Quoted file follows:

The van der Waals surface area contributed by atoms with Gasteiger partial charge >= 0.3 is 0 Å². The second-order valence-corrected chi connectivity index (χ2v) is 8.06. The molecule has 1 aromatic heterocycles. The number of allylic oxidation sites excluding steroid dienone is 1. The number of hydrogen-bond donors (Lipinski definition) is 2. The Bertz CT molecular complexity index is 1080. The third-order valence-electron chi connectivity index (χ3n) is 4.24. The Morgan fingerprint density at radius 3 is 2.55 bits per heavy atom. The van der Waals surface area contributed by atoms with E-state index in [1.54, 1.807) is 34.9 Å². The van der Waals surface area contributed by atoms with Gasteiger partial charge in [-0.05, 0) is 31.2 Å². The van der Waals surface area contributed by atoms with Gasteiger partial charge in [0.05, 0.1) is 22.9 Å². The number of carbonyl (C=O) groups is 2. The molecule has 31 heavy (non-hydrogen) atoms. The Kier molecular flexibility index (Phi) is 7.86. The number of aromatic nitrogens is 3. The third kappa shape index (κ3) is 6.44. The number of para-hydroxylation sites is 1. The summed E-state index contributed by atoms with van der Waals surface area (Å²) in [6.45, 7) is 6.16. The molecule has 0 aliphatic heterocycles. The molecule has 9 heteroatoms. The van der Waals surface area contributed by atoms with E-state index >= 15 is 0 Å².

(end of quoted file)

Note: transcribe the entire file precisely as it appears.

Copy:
The van der Waals surface area contributed by atoms with Gasteiger partial charge >= 0.3 is 0 Å². The second-order valence-corrected chi connectivity index (χ2v) is 8.06. The molecule has 1 aromatic heterocycles. The number of allylic oxidation sites excluding steroid dienone is 1. The number of hydrogen-bond donors (Lipinski definition) is 2. The Bertz CT molecular complexity index is 1080. The third-order valence-electron chi connectivity index (χ3n) is 4.24. The Morgan fingerprint density at radius 3 is 2.55 bits per heavy atom. The van der Waals surface area contributed by atoms with E-state index in [1.54, 1.807) is 34.9 Å². The van der Waals surface area contributed by atoms with Gasteiger partial charge in [-0.05, 0) is 31.2 Å². The van der Waals surface area contributed by atoms with Gasteiger partial charge in [0.05, 0.1) is 22.9 Å². The number of carbonyl (C=O) groups is 2. The molecule has 31 heavy (non-hydrogen) atoms. The Kier molecular flexibility index (Phi) is 7.86. The number of aromatic nitrogens is 3. The third kappa shape index (κ3) is 6.44. The number of para-hydroxylation sites is 1. The summed E-state index contributed by atoms with van der Waals surface area (Å²) in [6.45, 7) is 6.16. The molecule has 0 aliphatic heterocycles. The molecule has 9 heteroatoms. The van der Waals surface area contributed by atoms with E-state index >= 15 is 0 Å².